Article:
Finding Out What Works, And What Doesn’t Work – Part II

About the Author Kevin Davey

Kevin Davey is a professional trader and a top performing systems developer. Kevin is the author of “Building Algorithmic Trading Systems: A Trader's Journey From Data Mining to Monte Carlo Simulation to Live Trading” (Wiley Trading, 2014.) . He generated triple digit annual returns 148 percent, 107 percent, and 112 percent in three consecutive World Cup of Futures Trading Championships® using algorithmic trading systems.His web site, www.kjtradingsystems.com, provides trading mentoring, trading signals, and free trading videos and articles. He writes extensively in industry publications such as Futures Magazine and Active Trader and was featured as a “Market Master” in the book The Universal Principles of Successful Trading by Brent Penfold (Wiley, 2010). Active in social media, Kevin has over 15,000 Twitter followers. An aerospace engineer and MBA by background, he has been an independent trader for over 20 years. Kevin continues to trade full time and develop algorithmic trading strategies.

  • Marco says:

    I believe everytrader to think about intraday trading with high leverage. But as you shown with your results it’s not so easy like in swing trading. I really would like to come through something to add to my overnight trading. Have you got some ideas in which direction focus my research?
    https://nightlypatterns.wordpress.com

    • Thanks for the comment. Overnight trading, by itself, has always been challenging, at least for me. I find the best results from trading both day and night together.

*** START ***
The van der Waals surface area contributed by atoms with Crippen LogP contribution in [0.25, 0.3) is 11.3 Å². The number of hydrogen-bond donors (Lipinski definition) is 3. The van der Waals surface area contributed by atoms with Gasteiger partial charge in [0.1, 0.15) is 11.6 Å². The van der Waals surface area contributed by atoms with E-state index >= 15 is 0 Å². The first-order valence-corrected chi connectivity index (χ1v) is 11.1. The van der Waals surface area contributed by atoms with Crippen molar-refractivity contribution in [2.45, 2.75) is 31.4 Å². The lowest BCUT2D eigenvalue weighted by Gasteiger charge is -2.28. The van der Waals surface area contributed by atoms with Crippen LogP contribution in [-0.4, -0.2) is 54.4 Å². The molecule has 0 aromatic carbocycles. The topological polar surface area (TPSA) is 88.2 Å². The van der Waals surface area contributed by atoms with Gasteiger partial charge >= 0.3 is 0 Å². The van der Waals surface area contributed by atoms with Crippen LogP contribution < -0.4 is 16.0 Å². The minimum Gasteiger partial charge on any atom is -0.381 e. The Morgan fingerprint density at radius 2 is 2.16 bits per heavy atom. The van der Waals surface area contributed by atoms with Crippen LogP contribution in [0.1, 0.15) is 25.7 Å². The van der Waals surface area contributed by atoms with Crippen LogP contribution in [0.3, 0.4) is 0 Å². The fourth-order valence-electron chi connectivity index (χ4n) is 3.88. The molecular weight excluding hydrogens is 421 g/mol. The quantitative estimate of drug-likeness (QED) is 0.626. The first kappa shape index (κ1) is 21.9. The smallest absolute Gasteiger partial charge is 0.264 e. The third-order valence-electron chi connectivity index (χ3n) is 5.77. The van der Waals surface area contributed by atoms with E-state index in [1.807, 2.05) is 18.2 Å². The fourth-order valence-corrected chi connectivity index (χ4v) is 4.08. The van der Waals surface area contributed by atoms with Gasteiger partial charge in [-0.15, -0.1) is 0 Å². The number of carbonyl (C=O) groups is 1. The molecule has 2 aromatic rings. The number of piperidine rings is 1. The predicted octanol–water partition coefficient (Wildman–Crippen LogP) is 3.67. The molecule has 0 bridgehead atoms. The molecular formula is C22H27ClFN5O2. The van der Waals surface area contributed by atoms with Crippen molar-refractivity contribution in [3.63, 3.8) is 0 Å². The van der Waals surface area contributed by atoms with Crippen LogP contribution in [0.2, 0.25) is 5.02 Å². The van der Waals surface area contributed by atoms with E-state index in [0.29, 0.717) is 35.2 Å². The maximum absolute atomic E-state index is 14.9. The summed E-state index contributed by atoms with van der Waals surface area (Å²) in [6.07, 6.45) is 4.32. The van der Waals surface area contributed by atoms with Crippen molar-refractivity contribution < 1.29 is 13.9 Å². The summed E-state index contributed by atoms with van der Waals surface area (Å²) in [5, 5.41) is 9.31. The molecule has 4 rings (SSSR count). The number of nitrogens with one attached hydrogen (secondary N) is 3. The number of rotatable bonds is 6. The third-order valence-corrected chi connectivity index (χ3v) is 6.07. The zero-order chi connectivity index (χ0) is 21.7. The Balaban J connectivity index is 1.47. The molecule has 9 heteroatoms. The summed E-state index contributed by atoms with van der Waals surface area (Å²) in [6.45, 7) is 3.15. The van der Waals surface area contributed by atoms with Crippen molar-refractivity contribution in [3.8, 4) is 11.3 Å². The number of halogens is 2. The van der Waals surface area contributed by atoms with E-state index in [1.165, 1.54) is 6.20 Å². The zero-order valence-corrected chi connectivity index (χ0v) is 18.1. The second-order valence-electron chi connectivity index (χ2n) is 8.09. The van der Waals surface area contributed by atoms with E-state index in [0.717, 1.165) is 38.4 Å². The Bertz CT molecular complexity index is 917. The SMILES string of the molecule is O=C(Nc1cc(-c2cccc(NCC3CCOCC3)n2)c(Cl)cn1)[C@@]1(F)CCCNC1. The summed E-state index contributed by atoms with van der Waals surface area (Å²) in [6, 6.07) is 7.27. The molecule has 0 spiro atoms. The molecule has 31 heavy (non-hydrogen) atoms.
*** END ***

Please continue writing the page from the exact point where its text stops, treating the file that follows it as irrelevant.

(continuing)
• Alex says:

    “The results of Group 2 are generally in line with Group 1 results, which show that swing trading (strategy A) is better than intraday trading (Strategy B), and that longer timeframes are slightly better than short timeframe bars.”

    That is not a valid conclusion since you have not normalized the results. You are comparing apples and oranges here.

    • Thanks for the comment, Alex. I am not certain I understand you. Can you please provide an example? Thanks!

  • Jim Vogt says:

    Kevin,

    Thank you for publishing this research. I think the results are very helpful.

    You tested your data with a very wide range of X values (breakout length) from 5 to 100. You have not reported on which were most profitable. Did your research indicate that longer or shorter breakout lengths were preferable?

  • Hi Jim –

    Thanks for the comment. To answer your question, I did not really examine which breakout length was best. The main reason is because the right length to use would be determined later in the process, when I did walkforward testing. I’ll probably address this in a future article.

    Thanks!

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